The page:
The men’s response is striking. 

 “If we are thrown into the blazing furnace, the God whom we serve is able to save us.  He will rescue us from your power, Your Majesty.  But even if he doesn’t, Your Majesty can be sure that we will never serve your gods or worship the gold statue you have set up.”

 These words penetrated me.  They are the words I needed for my own fire storm!  They are exactly the words that speak to how I feel about being cured from incurable cancer.  I trust my God is powerful and that indeed He can heal me.  I pray that God takes my brain and obliterates and banishes the cancer.  I pray for those years in the lake to celebrate joy with my family!  But even if I am not cured physically, my soul has been healed in a brilliant fashion!  We can celebrate this!  And even if the cancer consumes me, I will worship my God for what He has done for me!   Why? How?  I wrote the following, called “Lift my head” I think it helps explain.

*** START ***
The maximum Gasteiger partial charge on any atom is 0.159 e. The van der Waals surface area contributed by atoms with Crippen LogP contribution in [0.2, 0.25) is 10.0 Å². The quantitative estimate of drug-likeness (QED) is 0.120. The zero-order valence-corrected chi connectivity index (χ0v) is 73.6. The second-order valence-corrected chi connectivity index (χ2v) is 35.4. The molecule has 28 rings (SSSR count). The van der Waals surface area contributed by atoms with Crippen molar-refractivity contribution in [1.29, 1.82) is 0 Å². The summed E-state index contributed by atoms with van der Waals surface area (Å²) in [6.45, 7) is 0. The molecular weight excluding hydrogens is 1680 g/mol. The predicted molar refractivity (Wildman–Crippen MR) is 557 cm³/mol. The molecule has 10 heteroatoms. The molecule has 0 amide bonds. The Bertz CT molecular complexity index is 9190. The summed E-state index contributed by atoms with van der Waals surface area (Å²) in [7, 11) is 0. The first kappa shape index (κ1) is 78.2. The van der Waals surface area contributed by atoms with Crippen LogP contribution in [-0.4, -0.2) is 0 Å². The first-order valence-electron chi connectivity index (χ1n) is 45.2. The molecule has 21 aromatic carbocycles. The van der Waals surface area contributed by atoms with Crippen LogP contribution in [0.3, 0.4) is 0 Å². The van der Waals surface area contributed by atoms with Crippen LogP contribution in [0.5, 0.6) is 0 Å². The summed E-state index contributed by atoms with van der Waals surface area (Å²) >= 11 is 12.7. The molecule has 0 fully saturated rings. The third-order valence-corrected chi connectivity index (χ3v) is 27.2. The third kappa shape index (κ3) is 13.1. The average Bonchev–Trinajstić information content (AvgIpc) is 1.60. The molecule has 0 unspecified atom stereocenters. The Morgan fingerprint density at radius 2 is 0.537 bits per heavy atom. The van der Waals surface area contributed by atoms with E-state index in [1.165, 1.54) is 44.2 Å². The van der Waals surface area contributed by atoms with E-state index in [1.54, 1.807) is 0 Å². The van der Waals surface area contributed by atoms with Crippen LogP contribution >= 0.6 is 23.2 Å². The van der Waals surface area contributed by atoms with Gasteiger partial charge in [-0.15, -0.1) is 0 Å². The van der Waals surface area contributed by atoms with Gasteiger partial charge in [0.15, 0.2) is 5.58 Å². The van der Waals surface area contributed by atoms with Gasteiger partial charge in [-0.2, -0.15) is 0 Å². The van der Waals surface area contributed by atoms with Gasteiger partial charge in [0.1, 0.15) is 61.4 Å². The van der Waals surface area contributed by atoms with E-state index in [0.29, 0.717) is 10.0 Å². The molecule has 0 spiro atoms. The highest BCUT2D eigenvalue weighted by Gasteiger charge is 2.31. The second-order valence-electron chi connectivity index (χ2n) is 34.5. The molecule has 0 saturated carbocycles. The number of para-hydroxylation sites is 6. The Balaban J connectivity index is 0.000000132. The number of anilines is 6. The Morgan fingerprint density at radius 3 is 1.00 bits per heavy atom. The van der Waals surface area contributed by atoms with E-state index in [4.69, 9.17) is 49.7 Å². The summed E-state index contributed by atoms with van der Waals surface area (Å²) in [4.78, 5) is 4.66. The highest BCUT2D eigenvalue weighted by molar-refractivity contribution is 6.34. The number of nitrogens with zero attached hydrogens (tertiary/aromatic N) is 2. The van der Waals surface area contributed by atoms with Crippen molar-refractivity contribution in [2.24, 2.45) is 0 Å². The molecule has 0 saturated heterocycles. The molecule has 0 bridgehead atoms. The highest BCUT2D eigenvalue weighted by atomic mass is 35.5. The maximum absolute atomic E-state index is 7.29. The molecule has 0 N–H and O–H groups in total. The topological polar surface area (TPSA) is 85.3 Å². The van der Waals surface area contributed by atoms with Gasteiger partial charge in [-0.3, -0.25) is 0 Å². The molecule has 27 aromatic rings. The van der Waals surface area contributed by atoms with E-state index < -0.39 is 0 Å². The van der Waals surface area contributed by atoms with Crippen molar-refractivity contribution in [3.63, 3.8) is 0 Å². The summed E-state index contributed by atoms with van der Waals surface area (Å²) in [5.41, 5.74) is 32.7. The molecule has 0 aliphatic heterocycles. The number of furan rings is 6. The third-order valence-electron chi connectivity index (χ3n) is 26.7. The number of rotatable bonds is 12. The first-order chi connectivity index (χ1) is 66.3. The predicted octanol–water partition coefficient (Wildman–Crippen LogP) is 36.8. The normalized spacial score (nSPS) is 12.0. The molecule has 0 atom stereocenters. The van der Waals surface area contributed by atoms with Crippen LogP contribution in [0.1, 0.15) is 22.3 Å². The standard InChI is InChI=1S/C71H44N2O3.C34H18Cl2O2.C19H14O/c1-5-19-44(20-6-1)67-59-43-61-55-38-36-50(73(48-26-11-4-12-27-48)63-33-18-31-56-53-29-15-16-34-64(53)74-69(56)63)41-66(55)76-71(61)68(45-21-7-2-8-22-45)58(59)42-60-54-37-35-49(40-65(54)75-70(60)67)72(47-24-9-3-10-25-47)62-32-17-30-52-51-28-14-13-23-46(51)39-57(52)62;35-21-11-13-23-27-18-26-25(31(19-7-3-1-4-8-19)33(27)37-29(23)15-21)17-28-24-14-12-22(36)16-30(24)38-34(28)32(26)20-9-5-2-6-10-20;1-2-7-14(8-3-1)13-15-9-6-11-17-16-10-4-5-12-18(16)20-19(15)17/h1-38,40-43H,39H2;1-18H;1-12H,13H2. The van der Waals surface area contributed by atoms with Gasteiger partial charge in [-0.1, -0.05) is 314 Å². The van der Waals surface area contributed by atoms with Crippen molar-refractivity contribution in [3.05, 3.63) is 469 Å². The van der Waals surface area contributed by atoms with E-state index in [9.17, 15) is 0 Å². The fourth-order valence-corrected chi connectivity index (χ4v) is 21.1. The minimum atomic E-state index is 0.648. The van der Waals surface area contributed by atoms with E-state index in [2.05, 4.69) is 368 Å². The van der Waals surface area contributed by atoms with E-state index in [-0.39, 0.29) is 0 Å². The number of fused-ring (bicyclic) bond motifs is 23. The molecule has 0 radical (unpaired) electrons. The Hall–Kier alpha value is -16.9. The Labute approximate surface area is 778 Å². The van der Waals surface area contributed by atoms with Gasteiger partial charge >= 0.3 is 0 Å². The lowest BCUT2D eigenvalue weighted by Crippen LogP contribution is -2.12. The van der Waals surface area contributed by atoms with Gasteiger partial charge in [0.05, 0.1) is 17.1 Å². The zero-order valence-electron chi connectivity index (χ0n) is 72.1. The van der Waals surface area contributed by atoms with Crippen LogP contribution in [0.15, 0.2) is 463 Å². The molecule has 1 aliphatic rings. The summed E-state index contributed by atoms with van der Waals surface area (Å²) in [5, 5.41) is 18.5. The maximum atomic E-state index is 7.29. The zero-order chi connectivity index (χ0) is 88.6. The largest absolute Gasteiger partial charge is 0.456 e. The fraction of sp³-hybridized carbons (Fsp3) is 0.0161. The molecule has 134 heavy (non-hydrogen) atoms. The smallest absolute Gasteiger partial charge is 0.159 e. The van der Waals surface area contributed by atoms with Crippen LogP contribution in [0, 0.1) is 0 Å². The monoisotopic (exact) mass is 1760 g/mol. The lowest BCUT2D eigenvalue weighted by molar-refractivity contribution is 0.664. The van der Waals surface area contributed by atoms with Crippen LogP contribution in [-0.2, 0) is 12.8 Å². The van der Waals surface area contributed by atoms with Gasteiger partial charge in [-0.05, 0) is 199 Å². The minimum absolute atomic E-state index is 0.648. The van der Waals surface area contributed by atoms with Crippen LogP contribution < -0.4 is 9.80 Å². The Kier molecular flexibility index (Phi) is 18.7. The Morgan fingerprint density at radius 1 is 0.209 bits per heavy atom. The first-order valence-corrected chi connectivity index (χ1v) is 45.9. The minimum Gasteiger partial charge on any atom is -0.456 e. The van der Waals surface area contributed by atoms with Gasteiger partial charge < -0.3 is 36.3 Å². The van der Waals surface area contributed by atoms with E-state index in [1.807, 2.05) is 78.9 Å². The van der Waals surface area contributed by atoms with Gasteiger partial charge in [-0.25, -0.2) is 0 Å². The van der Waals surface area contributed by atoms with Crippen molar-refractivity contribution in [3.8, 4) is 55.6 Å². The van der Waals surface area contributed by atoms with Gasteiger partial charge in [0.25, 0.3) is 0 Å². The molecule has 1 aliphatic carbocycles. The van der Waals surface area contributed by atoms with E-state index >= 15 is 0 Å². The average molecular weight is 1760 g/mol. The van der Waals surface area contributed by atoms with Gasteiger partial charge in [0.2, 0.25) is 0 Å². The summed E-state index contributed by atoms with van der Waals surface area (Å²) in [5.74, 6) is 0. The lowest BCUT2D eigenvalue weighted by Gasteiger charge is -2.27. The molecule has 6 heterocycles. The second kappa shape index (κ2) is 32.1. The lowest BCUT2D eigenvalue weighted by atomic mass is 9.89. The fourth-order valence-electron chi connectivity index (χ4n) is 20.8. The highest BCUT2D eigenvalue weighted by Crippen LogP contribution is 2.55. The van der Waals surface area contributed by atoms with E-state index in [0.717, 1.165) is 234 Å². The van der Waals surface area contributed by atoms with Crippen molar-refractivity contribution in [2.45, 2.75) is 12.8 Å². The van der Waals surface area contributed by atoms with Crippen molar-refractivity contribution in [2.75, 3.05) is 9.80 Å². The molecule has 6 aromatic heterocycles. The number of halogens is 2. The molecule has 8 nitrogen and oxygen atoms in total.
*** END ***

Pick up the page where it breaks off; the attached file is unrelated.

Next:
The only way to have fulfilled life on earth is to believe that there is life beyond this earth.  To believe the heavens hold something bigger and brighter than humanity: God Himself full of Mercy and Love, waiting to hold me in His arms and lift my head up high.  This truth not only gives me a future beyond the grave, it gives me strength and sustaining courage to truly live while I’m alive.



Psalm 3:3

“But you, oh Lord, are a shield around me, my glory, and the one who lifts my head high.”



---------------



(Remember too, we are not in trusting in God in order to escape the flames.  He is not our safe-guard, He is our everything!  We are trusting in God because we believe in Him.  We are trusting in God as the only One worthy of complete devotion and highest honor and praise!)